BULLHEAD CITY, Ariz. -- Dennis Peterson squints at the desert sun, and his blue eyes go hard at the question of how he will feed his family tonight.
He pawned some of his wrenchesfor $20 yesterday -- "the guy said these tools were kept in real good condition," he recalled with a workman's pride. His two daughters helped him pick up soda cans on the roadside to sell to a recycler. For five pounds, they got $1.35.
"Honey, we can't fall any further than this," said Janice, his wife, with a hopeful tone. "We've gone down just about as far as we can ride."
"Yeah, we've told ourselves that quite a few times," her husband gently scoffed.
Most of the money went for last night's dinner and breakfast for the kids. With the last of it the Petersons bought some gas and paid to stay one more night at a dusty, sun-cracked campground here where the desert runs dry against the Colorado River.
There is no money for supper. And by tomorrow the family will have to move again. Without $8 for another night's rent, the campground is going to evict them. They will leave in a sad, weary caravan: Janice Peterson driving the old Pinto; Dennis Peterson and the girls in the patched Ford van, pulling behind the tiny camper-trailer that has been home to the family for more than a year.
"I'm not bad trash. I'm just a person who's trying to keep my nose and my family's nose above water," Mr. Peterson said angrily.
This was supposed to be a fresh start. They came here looking for work, hoping for a chance to get a home like the one they lost in their small California town when rent and the utility bills got higher than their pay.
They became nomads. From their home, they moved to a tent, and then to a camper on a mountainside. They left their town to find jobs where times were supposed to be better: in Palm Springs, then in Phoenix, now in Bullhead City outside the gambling boom-town of Laughlin, Nev.
They met many others like them on the road. These families have refused to stay in impoverished rural towns to feel the slow squeeze of poverty. When the coal mine closed or the lumberyard shut down, when the auctioneer sold off the foreclosed farm, they gambled that life could be better elsewhere.
They are the flotsam of rural poverty. They travel with the same frightened determination that propelled busted farm families in laden jalopies fleeing the Dust Bowl in the '30s and poor blacks streaming to the great manufacturing cities from the exhausted land of the South in the '40s and '50s.
"All we need is a break. We don't need charity. We don't need a handout. All we need is someone to say, 'Hey, we'll give you a chance,' " said Mr. Peterson.
Some find work. Others are disappointed. Many, even those who get jobs, find no escape from the poverty that forced them to take to the road. The arithmetic of economic life is stacked against them. The high-paying factory jobs that require no special skills are largely gone; the low-paying service jobs available to untrained workers will not cover food and housing.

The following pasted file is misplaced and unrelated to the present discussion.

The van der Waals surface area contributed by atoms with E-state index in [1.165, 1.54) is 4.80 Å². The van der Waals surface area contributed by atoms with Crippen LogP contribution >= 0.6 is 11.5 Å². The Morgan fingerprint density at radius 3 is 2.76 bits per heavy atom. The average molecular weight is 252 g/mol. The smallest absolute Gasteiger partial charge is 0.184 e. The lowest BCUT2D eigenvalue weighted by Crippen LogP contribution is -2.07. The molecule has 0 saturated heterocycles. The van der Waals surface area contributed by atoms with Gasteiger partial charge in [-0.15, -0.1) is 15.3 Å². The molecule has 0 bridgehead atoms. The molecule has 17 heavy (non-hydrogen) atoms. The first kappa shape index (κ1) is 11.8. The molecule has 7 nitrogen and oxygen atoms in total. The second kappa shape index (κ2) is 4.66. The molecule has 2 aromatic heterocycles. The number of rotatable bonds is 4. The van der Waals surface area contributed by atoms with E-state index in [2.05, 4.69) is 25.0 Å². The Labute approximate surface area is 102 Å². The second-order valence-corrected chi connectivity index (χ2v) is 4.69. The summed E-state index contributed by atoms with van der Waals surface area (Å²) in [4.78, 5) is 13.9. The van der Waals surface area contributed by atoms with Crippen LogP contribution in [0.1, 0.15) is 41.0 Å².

So the families remain locked out. They keep moving from town to town, a new class of urban migrant workers. Or they stay at a low-paying job and accept the poverty of life in a campground or a city park or the back seat of their car. And hope for something better.
"We're not the only ones. There's a zillion people out there," said Mrs. Peterson, a round-faced woman of 43 with an unquenched smile. "They're walking the streets with signs: 'I'm out of work. Feed me.' Little kids with them. I feel sorry for them."
There are few numbers as proof. But confirmation comes from those who witness the despairing stream of homeless.
They come every day to Bullhead City: "Families pull up with absolutely nothing," said Lt. William Cobb, who, with his wife, operates the overburdened Salvation Army station here.
They come to Phoenix. "It used to be just single men. Now the number of families arriving here is drastically up," said Judy Almy, who runs a homeless outreach program.
They come to Cincinnati. "They think there are still manufacturing jobs here. There aren't," said Bev Merrill at a shelter in nearby Covington, Ky.
They come at the rumor of jobs. Two years ago, when construction was plentiful around Washington, D.C., they pitched their tents in public parks in suburban Virginia. When the slumping market froze construction, the migrant families disappeared in the night, pursuing work and a dream elsewhere.
"We never expected to be in this situation," Mrs. Peterson said. Herhusband said, "We are just lower-middle-class people who have been kicked off the edge."
From the open spit of beach where their camper-trailer sits, Mr. Peterson, 41, glares at a high-speed motorboat roaring past on the Colorado River. The expensive toy sucks gas for play, while his family scrapes for food money. Anger rises in his face, then subsides.
"It gets hard, when we sit here looking at our kids and seeing they're living this way. It's not right," he said, quietly.